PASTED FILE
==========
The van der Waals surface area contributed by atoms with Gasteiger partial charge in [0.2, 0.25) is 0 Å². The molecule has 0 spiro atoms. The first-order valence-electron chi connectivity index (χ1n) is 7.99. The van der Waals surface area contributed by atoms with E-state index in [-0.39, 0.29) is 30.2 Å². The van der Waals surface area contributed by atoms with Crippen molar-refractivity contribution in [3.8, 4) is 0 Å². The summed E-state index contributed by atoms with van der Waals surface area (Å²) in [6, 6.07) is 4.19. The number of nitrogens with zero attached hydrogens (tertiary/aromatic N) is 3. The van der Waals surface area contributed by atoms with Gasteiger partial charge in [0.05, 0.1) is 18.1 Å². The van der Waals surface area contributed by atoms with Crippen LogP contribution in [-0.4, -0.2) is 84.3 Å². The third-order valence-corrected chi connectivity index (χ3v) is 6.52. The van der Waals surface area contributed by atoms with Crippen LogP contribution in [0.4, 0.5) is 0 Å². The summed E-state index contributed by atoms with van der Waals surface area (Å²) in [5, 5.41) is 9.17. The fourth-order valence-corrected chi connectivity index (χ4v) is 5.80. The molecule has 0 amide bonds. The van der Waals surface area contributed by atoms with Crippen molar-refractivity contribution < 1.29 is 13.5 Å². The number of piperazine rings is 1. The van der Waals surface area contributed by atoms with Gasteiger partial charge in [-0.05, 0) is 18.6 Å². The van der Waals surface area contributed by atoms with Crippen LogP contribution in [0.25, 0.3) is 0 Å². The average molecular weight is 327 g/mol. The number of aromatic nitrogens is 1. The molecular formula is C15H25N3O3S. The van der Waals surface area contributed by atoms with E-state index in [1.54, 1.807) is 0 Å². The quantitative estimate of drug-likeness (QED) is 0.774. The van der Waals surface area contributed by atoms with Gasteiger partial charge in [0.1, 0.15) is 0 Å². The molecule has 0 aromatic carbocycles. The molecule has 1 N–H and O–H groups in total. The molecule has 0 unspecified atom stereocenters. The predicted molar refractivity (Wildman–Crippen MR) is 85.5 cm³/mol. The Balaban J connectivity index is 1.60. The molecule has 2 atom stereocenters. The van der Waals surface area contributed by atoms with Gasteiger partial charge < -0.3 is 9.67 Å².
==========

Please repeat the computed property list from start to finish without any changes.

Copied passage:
The van der Waals surface area contributed by atoms with Gasteiger partial charge in [0.2, 0.25) is 0 Å². The molecule has 0 spiro atoms. The first-order valence-electron chi connectivity index (χ1n) is 7.99. The van der Waals surface area contributed by atoms with E-state index in [-0.39, 0.29) is 30.2 Å². The van der Waals surface area contributed by atoms with Crippen molar-refractivity contribution in [3.8, 4) is 0 Å². The summed E-state index contributed by atoms with van der Waals surface area (Å²) in [6, 6.07) is 4.19. The number of nitrogens with zero attached hydrogens (tertiary/aromatic N) is 3. The van der Waals surface area contributed by atoms with Gasteiger partial charge in [0.05, 0.1) is 18.1 Å². The van der Waals surface area contributed by atoms with Crippen LogP contribution in [-0.4, -0.2) is 84.3 Å². The third-order valence-corrected chi connectivity index (χ3v) is 6.52. The van der Waals surface area contributed by atoms with Crippen LogP contribution in [0.4, 0.5) is 0 Å². The summed E-state index contributed by atoms with van der Waals surface area (Å²) in [5, 5.41) is 9.17. The fourth-order valence-corrected chi connectivity index (χ4v) is 5.80. The molecule has 0 amide bonds. The van der Waals surface area contributed by atoms with Crippen molar-refractivity contribution < 1.29 is 13.5 Å². The number of piperazine rings is 1. The van der Waals surface area contributed by atoms with Gasteiger partial charge in [-0.05, 0) is 18.6 Å². The van der Waals surface area contributed by atoms with Crippen LogP contribution in [0.25, 0.3) is 0 Å². The average molecular weight is 327 g/mol. The number of aromatic nitrogens is 1. The molecular formula is C15H25N3O3S. The van der Waals surface area contributed by atoms with E-state index in [1.54, 1.807) is 0 Å². The quantitative estimate of drug-likeness (QED) is 0.774. The van der Waals surface area contributed by atoms with Gasteiger partial charge in [0.1, 0.15) is 0 Å². The molecule has 0 aromatic carbocycles. The molecule has 1 N–H and O–H groups in total. The molecule has 0 unspecified atom stereocenters. The predicted molar refractivity (Wildman–Crippen MR) is 85.5 cm³/mol. The Balaban J connectivity index is 1.60. The molecule has 2 atom stereocenters. The van der Waals surface area contributed by atoms with Gasteiger partial charge < -0.3 is 9.67 Å².